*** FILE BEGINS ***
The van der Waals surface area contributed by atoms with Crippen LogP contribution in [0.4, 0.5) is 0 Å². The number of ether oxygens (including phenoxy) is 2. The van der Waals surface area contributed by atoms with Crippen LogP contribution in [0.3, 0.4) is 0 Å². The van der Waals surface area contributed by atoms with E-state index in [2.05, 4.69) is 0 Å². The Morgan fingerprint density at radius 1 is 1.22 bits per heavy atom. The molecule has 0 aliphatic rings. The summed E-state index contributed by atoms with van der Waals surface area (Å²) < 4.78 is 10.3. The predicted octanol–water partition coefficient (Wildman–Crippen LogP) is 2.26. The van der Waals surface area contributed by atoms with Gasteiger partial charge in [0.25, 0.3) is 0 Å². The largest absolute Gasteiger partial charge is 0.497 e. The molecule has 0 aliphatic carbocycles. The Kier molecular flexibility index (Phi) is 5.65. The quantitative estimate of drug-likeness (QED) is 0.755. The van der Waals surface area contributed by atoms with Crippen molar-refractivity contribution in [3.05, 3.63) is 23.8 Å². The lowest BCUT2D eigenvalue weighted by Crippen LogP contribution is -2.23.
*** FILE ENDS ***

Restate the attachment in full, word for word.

The van der Waals surface area contributed by atoms with Crippen LogP contribution in [0.4, 0.5) is 0 Å². The number of ether oxygens (including phenoxy) is 2. The van der Waals surface area contributed by atoms with Crippen LogP contribution in [0.3, 0.4) is 0 Å². The van der Waals surface area contributed by atoms with E-state index in [2.05, 4.69) is 0 Å². The Morgan fingerprint density at radius 1 is 1.22 bits per heavy atom. The molecule has 0 aliphatic rings. The summed E-state index contributed by atoms with van der Waals surface area (Å²) < 4.78 is 10.3. The predicted octanol–water partition coefficient (Wildman–Crippen LogP) is 2.26. The van der Waals surface area contributed by atoms with Gasteiger partial charge in [0.25, 0.3) is 0 Å². The largest absolute Gasteiger partial charge is 0.497 e. The molecule has 0 aliphatic carbocycles. The Kier molecular flexibility index (Phi) is 5.65. The quantitative estimate of drug-likeness (QED) is 0.755. The van der Waals surface area contributed by atoms with Crippen molar-refractivity contribution in [3.05, 3.63) is 23.8 Å². The lowest BCUT2D eigenvalue weighted by Crippen LogP contribution is -2.23.